TheBacchae and Antigone
Tragedyis just one of the many forms of literature that has been perfectedby various ancient writers such as Shakespeare, Sophocles andEuripides. Ideally, tragedy revolves around the death of the maincharacter(s) that normally possess desired traits that the audiencecan identify with. The cause and motivation of such deaths may differdepending on the style of the writer and also the plot and the themesobserved. In most cases, love, vengeance, war, religion, gods, anddivinity cause such deaths. In Euripides’ The Bacchae andSophocles’ Antigone, there is a consistent portrayal of how humansare supposed to act towards the gods and the associated punishmentfor defaulting or blasphemy. To bring this out and achieve tragedystatus in both plays, the two main sets of characters take opposingpositions in regards to the divine one side is devoted to the stateand the rule of the law and the other side is devoted to piety.
Inthe case of Antigone, King Creon chooses to desecrate a body and denyit proper burial rights. This body belongs to one of Antigone’sbrothers, Polyneices. Creon feels that Polyneices was the evilbrother who terrorized the people while the other brother Etiocleswas the good one. Therefore, Creon orders Eteocles body to be offereda proper burial but orders the body of Polyneices to be left out inthe wild to be devoured by animals. Antigone pleads with Creon to beallowed to offer proper burial rights to the body Polyneicesbelieving that there is no need to hold a grudge with the dead.However, Creon denies her the persmission and she instead defies theking and buries the body in the cover of darkness. On realizingAntigone defied him, he orders that Antigone and her sister to bekilled. Antigone is to be immured behind a cave of rocks to starve todeath. Antigone justified her actions by saying that “I disobeyedbecause the law was not the law of Zeus nor the law ordained byjustice, justice dwelling deep among the gods of the dead” (29).Creon’s son, Hameon and the prophet Tiresias repeatedly warn theKing against condemning Antigone to death. However, the king isadamant that his actions are in accordance with the law. He says toHaemon “Haemon, son, the judgement I pronounced is what the lawrequires” (p. 41). In the end, Antigone chooses to commit suicideby hanging herself as opposed to the pain of starving to death in thecave.
Similarly,in The Bacchae, different takes on the law and piety causes the deathon main characters in the play. This scenario begins with thearrival of Dionysus in the city of Thebes who plans to punish thepeople for failing to worship him. The reigning King, Pentheus hasprohibited worshipping of Dionysus as he denies that the man was bornof Zeus and thus is not a god. This rumour had been be created by oneof the sisters to Dionysus mother who had insinuated that Simele’slover was a mortal. Pentheus seems to believe these rumours. However,old Cadmus and Tiresias know otherwise. They attempt to convincePentheus to recognize Dionysus as a god to which he refuses. EvenDionysus himself advises Patheus and offers him a chance to repentand recognize Dionysus as a god when he says “You dint hear mywords of warning, Pentheus, or you ignored them. You have wronged me,but I am giving you another chance” (790, p. 45). At the timeDionysus is making this offer, he is disguised as a mortal and astranger in the city. When Pentheus refuses to heed the adviceoffered, Dionysus casts a spell of madness on women including themother of Pentheus. It is mother of Penthsus, Agaue who had conspiredagainst Simele that gets to kill his own son for failing to worshipDionysus. While this may appear to be more of a vengeful death, it isstill wrapped around the concept of defying the laws of the gods aspresented in Antigone.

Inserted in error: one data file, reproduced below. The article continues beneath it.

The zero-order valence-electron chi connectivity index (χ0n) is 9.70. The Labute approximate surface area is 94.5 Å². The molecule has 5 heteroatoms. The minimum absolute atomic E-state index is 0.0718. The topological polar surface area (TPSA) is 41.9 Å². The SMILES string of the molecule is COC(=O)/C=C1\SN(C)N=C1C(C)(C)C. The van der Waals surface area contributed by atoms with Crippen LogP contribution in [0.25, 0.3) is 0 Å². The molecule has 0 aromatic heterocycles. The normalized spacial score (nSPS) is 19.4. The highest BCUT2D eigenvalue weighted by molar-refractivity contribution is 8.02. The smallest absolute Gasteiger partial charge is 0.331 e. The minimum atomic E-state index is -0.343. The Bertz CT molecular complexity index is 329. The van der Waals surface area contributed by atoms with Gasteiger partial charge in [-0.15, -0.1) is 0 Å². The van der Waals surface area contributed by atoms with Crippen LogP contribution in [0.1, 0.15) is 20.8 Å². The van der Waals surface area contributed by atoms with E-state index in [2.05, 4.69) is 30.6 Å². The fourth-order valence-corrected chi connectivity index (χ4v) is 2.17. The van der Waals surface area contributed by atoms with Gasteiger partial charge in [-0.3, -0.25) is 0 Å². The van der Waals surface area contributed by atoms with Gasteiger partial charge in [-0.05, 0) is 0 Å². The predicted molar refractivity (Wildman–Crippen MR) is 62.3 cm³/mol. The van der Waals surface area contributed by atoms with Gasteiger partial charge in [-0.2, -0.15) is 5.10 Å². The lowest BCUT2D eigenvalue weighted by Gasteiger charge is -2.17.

However,in both plays, the role of the gods in meting punishment to those whodefy the gods is different. In the case of the Bacchae, Dionysus as agod is directly controlling the actions of men to mete out punishmenton fellow men. His presence and his actions in Thebes are clearlyvisible for all to see. His ability to cast a spell of madness onwomen of the city enables him to achieve his goals and punishdeserving men. On the other hand, the roles of the gods in meting outpunishment in Antigone are rather concealed. The death of Antigonethrough suicide does not imply she was punished by the gods. Instead,her death is punishment to Creon indirectly. This is because thedeath of Antigone causes the death of Creon’s son Haemon and, hiswife Eurydice. The death of a wife and a son condemns Creon to a lifeof loneliness.
Thebrief analysis above demonstrates that there are some similaritiesand differences between the “The Bacchae” and Antigone. Apartfrom both plays being tragic, the cause and the motivation for deathsare similar in that they are largely driven by differences inperception of the laws of the gods and the laws created by man. Onthe other hand, the two works differ in the role of the gods incausing death or tragedy. Therefore, examining these works from thisangle enhances better understanding of these pieces of work and therole of deity and piety in the ancient Greek culture.
Euripides(n.d.). The Bacchae
Heaney,S. (n.d.). The burial at Thebes. A version of Sophocles’ Antigone.New York: Faber & Faber.